The artist presents his characters in a state of vulnerability. Unlike his previous works, his latest works acknowledge the fluctuations of life: a philodendron whose leaf edges are turning brown and an uprooted fig. It’s not a question of intention as the artist left the plants to both grow and wither on their own.
“Dito Kita Iiwan” is not just an exploration of life and growth, but the artist draws you in the stillness to reflect on what you’re willing to leave behind and what you can sustain. And in your rumination, Jarin leaves you alone in solitude but never in desolation.
- Oliver Emocling
Artist/Type of Exhibit : Tano Panaligan
Date : April 19, 2017
Time : 6PM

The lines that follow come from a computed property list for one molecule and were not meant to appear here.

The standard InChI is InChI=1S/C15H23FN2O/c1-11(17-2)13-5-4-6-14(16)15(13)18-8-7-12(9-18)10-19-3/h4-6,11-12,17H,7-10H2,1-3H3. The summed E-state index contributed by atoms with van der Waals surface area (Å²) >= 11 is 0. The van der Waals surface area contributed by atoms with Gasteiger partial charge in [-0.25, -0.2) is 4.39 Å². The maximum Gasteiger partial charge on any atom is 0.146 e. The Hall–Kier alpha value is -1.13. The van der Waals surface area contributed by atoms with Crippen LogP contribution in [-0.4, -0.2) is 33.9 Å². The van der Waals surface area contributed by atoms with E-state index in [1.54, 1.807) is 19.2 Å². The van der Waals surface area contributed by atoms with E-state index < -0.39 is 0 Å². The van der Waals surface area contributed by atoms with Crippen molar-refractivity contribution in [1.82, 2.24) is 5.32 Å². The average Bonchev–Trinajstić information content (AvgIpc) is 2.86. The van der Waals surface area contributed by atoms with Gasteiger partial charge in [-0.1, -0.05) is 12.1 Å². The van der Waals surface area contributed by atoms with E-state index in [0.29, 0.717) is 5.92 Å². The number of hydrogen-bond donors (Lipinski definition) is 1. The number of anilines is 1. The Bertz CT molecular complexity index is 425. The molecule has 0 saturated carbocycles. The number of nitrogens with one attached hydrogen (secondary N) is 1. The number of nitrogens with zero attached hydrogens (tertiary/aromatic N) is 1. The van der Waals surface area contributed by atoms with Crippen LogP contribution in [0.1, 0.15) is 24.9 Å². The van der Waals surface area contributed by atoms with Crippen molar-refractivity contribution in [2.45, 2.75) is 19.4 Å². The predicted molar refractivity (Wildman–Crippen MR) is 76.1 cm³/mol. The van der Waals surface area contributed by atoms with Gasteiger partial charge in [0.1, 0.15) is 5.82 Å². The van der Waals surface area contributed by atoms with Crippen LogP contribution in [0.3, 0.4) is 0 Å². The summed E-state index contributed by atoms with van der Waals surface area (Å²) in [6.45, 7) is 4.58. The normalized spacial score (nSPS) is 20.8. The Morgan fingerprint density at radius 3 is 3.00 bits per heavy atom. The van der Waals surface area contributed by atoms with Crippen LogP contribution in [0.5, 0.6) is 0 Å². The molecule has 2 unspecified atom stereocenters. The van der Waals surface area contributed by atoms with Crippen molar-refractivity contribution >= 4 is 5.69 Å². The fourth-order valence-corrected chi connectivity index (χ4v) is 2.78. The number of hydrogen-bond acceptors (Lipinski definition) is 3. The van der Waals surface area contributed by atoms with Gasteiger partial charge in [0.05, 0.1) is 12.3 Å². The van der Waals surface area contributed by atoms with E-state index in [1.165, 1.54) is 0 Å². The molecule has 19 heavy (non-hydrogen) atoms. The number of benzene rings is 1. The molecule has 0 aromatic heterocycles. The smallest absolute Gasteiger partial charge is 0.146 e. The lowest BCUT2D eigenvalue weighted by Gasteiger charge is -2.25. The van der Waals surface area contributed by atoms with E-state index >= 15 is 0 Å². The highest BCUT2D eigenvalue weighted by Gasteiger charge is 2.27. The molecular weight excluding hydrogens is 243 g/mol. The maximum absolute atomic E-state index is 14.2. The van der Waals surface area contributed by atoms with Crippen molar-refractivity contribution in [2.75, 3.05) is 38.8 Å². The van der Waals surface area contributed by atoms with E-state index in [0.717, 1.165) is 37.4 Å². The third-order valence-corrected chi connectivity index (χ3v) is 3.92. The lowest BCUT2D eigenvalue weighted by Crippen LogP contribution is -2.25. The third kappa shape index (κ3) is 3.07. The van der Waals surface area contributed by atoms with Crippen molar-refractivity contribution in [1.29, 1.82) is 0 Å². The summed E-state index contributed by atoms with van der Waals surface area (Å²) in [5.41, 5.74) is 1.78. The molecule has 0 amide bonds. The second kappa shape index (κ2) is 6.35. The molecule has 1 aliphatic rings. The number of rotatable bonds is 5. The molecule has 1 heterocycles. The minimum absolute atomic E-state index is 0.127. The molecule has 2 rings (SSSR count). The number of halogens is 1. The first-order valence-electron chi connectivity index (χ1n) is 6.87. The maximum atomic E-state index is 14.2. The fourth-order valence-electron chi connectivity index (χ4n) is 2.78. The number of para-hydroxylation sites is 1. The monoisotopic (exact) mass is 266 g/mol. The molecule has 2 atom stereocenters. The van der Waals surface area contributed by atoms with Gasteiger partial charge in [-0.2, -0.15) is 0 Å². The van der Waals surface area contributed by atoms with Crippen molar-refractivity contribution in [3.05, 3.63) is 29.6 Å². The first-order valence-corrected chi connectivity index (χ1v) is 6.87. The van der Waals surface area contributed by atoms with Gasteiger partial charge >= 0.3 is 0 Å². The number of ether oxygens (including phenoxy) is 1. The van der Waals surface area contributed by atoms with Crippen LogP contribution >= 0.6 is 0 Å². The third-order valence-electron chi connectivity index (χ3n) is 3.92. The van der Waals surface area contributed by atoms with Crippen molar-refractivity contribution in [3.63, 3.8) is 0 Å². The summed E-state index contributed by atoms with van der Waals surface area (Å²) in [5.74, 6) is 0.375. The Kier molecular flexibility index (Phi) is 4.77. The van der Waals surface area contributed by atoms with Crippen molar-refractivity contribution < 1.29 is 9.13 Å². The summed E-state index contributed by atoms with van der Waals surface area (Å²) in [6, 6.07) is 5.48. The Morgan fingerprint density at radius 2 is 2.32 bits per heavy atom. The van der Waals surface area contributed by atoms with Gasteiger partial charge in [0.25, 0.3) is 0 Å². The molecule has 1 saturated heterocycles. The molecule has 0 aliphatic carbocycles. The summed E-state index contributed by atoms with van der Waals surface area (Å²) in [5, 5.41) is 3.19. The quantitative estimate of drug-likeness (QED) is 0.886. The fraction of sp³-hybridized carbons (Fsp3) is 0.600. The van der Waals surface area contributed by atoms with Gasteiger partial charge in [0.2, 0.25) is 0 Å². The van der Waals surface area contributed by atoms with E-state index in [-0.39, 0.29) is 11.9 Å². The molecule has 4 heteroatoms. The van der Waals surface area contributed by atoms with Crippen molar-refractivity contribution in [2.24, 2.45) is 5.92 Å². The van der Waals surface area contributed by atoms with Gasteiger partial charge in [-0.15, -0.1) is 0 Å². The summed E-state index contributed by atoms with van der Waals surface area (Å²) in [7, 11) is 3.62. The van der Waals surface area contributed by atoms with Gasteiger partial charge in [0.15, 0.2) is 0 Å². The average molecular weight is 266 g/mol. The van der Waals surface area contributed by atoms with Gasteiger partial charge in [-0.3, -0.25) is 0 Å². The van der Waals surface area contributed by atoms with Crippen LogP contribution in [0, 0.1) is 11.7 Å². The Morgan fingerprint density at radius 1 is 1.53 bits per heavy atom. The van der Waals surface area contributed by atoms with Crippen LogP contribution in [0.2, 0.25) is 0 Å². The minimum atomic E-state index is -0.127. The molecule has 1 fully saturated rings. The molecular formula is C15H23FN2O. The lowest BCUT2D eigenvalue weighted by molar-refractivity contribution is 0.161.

The age of the necrocryptids has passed. The Earth, scorched and stripped of every life there is, has been revealed once again as the blanket of pestilence and the stench of death itself was worn out by the winds and sands of time. Light shone through. The sun remained its course as it pursues the moon across the sky. The stars continued to dance, and the world still treads, faithfully, along the path it was given in the heart of the great expanse of the cosmos. There was hope for the world, as how thousands of years of history of war and plague and strife has shown mankind of its undeniable resilience. Yet the battle was vicious and mercy was little in the battlefield, and like a wounded soldier carrying himself home after war, the human kind was damaged. Damage irreversible. There was nothing left at all- the flesh and skin torn away, innards ripped asunder, and bones almost scraped clean, as how man was purged off of his own humanity. But despite such cruel misfortune, the soldier chooses not death that calls him, he chooses not to sever his ties to the living world to end his suffering. He stands up and carries on, with his rifle in hand and his flag, his colors flying in the blood-red sky that looms over the crimson-tinted landscape. He takes and plunders, whatever he needs to ensure his survival on his journey home. Mankind has taken what was left of the world; the tiny morsels of flesh and bone, anything distinguishable that once belonged to the living, regardless if it were from man or beast. They began to piece themselves together, start from scratch. Start anew. Humans are good at it. After all we have been broken time and time again, and whoever we were once piece by piece was replaced and renewed, until nothing remains but a new man. The changes may seem outlandish, but is not that the point of change? A bringer of new ages? A catalyst to a new renaissance? The moulting, the shedding of one’s old self to reveal the majesty of a new, better being forged by the fires of adversity and suffering, tempered stronger than it ever was? Eventually as humans continued stitching themselves back together, enlightenment continually seeped through from the shadows of their wretched form- a new path paved from the entrails and blood they have sewn into their flesh, but not towards the state of decay but towards the state of being. This is a new age; and as the great human species there is no other way to go but march forward, into battle, into time unknown.